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I had fun.   We rode the entire length of Glendora Ridge Road with Andrew trying to shake me, but he couldn’t.   When we stopped at the eastern end, Andrew said he was amazed that a 250 could keep up with him.  Hey, this little TT is a torque monster, and it really shreds in the corners.  We chatted a bit more, and Andrew told me he’s a car designer working with a well-known manufacturer.  I can’t tell you the company, but they’re from Korea and the name rhymes with Sunday…

One last shot, folks, taken from the TT saddle in one of the Mt. Baldy tunnels.

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And folks, that was it for my Sunday.   I hope your weekend was as good as mine.

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A note from Twin Peaks Steve…

Here’s another nice note and a photo from our good buddy Twin Peaks Steve.

Joe:

This is about half of what I hauled on this bike to the Sierras last year.

I have no problem with pushing this bike;  I haven’t even found its limits yet!!!

Steve

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Steve, thanks for writing.   We have to get together for a ride sometime soon!

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A note from Fred…

Ryan shared this note from our good buddy Fred in northern California last week…

Ryan:

Thank you to all the staff at CSC (including Gerry for answering all my service questions).   Your customer service should be cloned at many other companies!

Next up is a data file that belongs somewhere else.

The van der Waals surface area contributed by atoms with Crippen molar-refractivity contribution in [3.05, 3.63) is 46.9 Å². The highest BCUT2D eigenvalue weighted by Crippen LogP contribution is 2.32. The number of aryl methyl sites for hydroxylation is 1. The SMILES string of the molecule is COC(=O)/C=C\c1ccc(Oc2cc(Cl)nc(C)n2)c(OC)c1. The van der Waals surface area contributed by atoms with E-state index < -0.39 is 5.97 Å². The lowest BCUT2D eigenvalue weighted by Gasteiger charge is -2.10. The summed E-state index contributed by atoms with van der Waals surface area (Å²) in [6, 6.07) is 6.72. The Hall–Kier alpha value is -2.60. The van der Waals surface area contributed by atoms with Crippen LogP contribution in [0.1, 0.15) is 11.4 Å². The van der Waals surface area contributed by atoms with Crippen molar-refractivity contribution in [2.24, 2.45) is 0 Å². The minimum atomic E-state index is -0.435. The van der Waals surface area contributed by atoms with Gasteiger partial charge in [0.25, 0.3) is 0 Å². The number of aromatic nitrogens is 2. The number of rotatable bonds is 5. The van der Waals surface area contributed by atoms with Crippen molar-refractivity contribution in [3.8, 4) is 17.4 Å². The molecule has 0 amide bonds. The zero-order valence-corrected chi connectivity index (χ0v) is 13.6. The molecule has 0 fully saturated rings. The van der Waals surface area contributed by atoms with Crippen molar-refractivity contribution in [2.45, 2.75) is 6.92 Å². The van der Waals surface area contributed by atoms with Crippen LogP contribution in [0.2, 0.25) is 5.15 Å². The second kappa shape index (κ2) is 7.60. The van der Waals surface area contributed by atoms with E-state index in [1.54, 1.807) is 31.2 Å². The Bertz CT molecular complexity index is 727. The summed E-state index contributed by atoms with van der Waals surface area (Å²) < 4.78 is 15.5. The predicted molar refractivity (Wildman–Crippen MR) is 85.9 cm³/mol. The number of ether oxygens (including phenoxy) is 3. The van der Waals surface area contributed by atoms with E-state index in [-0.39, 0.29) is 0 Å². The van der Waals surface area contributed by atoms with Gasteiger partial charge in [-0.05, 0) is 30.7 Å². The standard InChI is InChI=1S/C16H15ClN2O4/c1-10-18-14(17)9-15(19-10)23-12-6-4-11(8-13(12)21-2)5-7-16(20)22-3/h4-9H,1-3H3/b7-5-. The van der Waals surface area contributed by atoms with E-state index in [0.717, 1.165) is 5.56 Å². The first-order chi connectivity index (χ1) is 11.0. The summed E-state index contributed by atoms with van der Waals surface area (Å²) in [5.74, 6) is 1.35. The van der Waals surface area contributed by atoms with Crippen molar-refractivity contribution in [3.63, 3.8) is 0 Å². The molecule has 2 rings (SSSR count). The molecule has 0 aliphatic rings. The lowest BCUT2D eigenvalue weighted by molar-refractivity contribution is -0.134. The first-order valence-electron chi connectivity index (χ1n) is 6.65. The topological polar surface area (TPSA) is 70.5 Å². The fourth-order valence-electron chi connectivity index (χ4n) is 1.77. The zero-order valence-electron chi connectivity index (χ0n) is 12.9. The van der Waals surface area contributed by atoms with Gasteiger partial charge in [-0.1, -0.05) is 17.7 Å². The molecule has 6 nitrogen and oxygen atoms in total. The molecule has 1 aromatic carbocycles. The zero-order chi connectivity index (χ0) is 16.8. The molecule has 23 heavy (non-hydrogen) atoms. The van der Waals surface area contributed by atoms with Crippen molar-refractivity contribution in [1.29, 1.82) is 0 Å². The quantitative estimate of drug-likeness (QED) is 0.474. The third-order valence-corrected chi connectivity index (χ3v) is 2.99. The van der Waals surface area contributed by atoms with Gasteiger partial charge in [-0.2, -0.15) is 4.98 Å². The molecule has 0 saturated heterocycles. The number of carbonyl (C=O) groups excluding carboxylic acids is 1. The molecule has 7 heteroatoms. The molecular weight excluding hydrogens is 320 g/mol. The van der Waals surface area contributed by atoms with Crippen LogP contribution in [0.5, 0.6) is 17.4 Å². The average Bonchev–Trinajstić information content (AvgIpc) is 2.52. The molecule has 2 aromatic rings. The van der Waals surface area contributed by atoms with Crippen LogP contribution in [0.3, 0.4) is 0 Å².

I am enjoying my RX3.  Attached below is a photo from my ride yesterday.

Fred

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Hey, thanks for sending that note, Fred!  We’re glad you are enjoying your RX3.   Your red bike sure looks good against that background!

Keep those photos coming, folks…we love getting them!

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Breath control, sight alignment, trigger squeeze, and Jim…

A tough day of sorts today was, but in a strange way it was a happy one.   My good friend and long-time shooting and riding buddy Jim Wile died 10 days ago, and today was his funeral.

Here’s a shot of Jim in the mountains south of Prescott when we were riding to the Moto Guzzi National Owners Club rally a few years back…

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Jim was a fun guy.   He went through motorcycles at about the same frequency as I change underwear, and thinking back over the years I’ve known Jim it seems like he was on a new bike every time I saw him.   He had to leave the party earlier than most, but if our time here on this planet is measured by motorcycles and great rides, Jim will have outlived us all.   He was a great shooting buddy, too, and we spent a lot of hours sending lead downrange.

Funerals are no fun, but Jim’s funeral was more of a reunion than a time for mourning.  I met folks I had never met before (but I felt like I knew them from Jim’s stories) and I saw a lot of folks I haven’t seen in a long time.   Jim would have liked it.  It was an upbeat event and Jim was an upbeat guy.  I spoke to Jim just a few days before he passed (when he was in the hospital knowing that things were not going well) and he was still talking about a couple of handguns he was going to buy.

Speaking of guns, the latest is the mighty Springfield Armory M1A.  I bought it just before Jim went into the hospital and he was excited to hear about it.   I refinished the stock (a process that takes a couple of weeks).   I am pleased with how it turned out…

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You might wonder why I wanted to refinish the furniture on a brand new rifle.   The stock was rough looking, even though it had nice horizontal streaks from front to rear.   I liked the wood.  I wasn’t crazy about the way it came from the factory.   The finish was crude, but it was a nice piece of walnut.